Galápagos Islands

Discover Darwin's living laboratory

Explore isolated volcanic islands

Charles Darwin’s observations and collections of the Galápagos wildlife in 1835 contributed to his theory of evolution by natural selection.

Join a modern-day mapping expedition

For the first time, scientists and researchers are using Street View imagery to study the land, coast, and sea of the Galápagos islands.

Discover animals found only in the Galápagos

The Galápagos are home to hundreds of endemic wildlife species, found nowhere else on earth.

Galápagos sea lion

Zalophus wollebaeki

Galápagos sea lion

Zalophus wollebaeki

IUCN Red List status: Endangered

Based on IUCN Red List of Threatened Species Learn More

Their loud bark, playful nature, and graceful agility in water make them the "welcoming party" of the islands. Galápagos sea lions can be found on each of the different islands of the Galápagos archipelago. Wikipedia

Blue-footed Booby

Sula nebouxii

Blue-footed Booby

Sula nebouxii

IUCN Red List status: Least Concern

Based on IUCN Red List of Threatened Species Learn More

They are easily recognizable by their distinctive bright blue feet - the blue color comes from carotenoid pigments obtained from their diet. Males display their feet in an elaborate mating ritual by lifting one and then the other up. Wikipedia

Galápagos Giant Tortoise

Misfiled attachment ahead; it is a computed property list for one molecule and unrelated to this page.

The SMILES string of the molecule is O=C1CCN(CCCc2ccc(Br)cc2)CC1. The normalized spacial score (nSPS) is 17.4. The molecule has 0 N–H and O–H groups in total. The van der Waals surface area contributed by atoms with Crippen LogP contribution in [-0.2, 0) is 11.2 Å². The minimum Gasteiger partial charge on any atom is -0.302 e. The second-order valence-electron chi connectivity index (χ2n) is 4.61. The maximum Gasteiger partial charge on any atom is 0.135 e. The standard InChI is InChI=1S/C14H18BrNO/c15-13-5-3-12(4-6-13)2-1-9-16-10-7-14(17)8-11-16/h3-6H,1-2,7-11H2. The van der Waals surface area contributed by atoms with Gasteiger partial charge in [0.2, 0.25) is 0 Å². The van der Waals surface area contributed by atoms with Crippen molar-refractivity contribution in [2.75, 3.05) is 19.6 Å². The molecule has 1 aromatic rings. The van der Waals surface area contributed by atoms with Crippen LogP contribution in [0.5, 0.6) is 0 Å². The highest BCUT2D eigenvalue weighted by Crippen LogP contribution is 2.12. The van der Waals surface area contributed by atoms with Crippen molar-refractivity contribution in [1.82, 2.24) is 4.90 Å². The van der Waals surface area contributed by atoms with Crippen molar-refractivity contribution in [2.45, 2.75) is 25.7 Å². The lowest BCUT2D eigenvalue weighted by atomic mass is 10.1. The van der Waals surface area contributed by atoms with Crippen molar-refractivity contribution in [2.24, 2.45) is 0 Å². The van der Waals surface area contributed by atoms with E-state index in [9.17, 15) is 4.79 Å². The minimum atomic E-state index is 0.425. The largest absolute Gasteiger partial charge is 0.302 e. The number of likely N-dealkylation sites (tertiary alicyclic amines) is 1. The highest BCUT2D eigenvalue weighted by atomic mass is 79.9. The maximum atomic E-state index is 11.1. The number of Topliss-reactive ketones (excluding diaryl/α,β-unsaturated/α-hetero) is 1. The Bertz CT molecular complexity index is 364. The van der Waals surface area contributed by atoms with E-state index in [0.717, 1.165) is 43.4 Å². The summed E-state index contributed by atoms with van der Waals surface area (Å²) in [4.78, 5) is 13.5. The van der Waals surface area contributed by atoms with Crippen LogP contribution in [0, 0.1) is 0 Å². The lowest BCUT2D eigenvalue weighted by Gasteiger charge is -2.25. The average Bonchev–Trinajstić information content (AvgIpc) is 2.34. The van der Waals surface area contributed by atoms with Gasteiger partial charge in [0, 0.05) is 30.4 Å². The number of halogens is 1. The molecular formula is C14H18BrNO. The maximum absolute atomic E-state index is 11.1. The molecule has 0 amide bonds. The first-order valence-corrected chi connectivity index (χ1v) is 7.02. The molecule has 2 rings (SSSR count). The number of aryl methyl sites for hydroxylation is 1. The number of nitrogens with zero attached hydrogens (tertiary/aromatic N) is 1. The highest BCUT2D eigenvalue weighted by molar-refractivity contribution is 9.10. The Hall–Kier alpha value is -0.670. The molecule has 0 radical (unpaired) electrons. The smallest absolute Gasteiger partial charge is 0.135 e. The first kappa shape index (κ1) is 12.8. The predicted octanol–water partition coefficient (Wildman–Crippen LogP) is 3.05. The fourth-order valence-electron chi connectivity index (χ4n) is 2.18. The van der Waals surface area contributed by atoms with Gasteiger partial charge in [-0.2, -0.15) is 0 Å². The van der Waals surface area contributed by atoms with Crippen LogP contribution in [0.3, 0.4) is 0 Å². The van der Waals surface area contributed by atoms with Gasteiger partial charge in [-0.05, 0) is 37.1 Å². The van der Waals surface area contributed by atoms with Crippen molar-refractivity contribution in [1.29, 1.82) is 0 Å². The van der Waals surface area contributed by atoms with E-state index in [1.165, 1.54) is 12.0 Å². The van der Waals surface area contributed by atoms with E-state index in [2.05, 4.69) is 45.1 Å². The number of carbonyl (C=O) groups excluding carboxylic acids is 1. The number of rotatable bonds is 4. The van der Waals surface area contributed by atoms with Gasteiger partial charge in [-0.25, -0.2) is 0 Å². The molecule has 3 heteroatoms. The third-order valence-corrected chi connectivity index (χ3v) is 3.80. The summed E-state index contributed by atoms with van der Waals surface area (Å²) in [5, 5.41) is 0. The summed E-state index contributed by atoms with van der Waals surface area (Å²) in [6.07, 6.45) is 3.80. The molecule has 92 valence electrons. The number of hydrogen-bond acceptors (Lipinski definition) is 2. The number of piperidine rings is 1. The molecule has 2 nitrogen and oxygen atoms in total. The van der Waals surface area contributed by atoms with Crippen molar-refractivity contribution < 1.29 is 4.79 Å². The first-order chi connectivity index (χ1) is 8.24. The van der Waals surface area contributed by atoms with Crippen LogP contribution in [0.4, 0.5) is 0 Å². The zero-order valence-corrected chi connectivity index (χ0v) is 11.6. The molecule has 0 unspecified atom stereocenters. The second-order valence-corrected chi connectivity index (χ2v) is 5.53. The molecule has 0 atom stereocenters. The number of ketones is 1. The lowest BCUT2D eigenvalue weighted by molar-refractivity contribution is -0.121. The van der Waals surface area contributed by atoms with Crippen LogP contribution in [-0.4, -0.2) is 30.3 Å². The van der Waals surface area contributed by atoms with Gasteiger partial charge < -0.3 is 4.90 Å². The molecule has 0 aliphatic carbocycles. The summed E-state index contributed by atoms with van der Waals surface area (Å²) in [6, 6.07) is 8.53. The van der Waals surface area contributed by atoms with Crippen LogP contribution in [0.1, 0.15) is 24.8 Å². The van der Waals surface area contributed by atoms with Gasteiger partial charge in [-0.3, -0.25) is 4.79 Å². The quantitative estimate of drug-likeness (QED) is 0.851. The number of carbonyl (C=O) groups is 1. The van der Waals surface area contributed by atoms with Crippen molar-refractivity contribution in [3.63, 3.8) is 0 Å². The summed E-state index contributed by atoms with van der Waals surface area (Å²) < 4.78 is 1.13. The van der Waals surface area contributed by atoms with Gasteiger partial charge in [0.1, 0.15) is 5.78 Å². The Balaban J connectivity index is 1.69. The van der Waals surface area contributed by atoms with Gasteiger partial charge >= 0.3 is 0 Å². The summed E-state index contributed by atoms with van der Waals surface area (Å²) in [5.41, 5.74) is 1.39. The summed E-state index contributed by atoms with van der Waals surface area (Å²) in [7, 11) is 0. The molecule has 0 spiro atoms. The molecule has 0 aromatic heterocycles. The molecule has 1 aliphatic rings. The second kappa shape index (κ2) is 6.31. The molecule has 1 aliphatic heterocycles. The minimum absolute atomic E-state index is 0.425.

Chelonoidis nigra

Galápagos Giant Tortoise

Chelonoidis nigra

IUCN Red List status: Vulnerable

Based on IUCN Red List of Threatened Species Learn More

The largest living species of tortoise, with a lifespan of over 100 years, it is one of the longest-living vertebrates. The tortoise is native to seven of the Galápagos Islands - yet shell size and shape vary between populations. Wikipedia

Galápagos Marine iguana

Conolophus subcristatus

Galápagos Marine iguana

Conolophus subcristatus

IUCN Red List status: Vulnerable

Based on IUCN Red List of Threatened Species Learn More

Found only on the Galápagos Islands, it has the ability, unique among modern lizards, to live and forage in the sea, making it a marine reptile. The iguana can dive over 9 m (30 ft) into the water. Wikipedia

Magnificent Frigatebird

Fregata magnificens

Magnificent Frigatebird

Fregata magnificens

IUCN Red List status: Least Concern

Based on IUCN Red List of Threatened Species Learn More

The Magnificent Frigatebird on the Galápagos Islands is genetically and morphologically distinct from all other frigatebirds; it has not been exchanging genes with mainland counterparts for several hundred thousand years. Wikipedia

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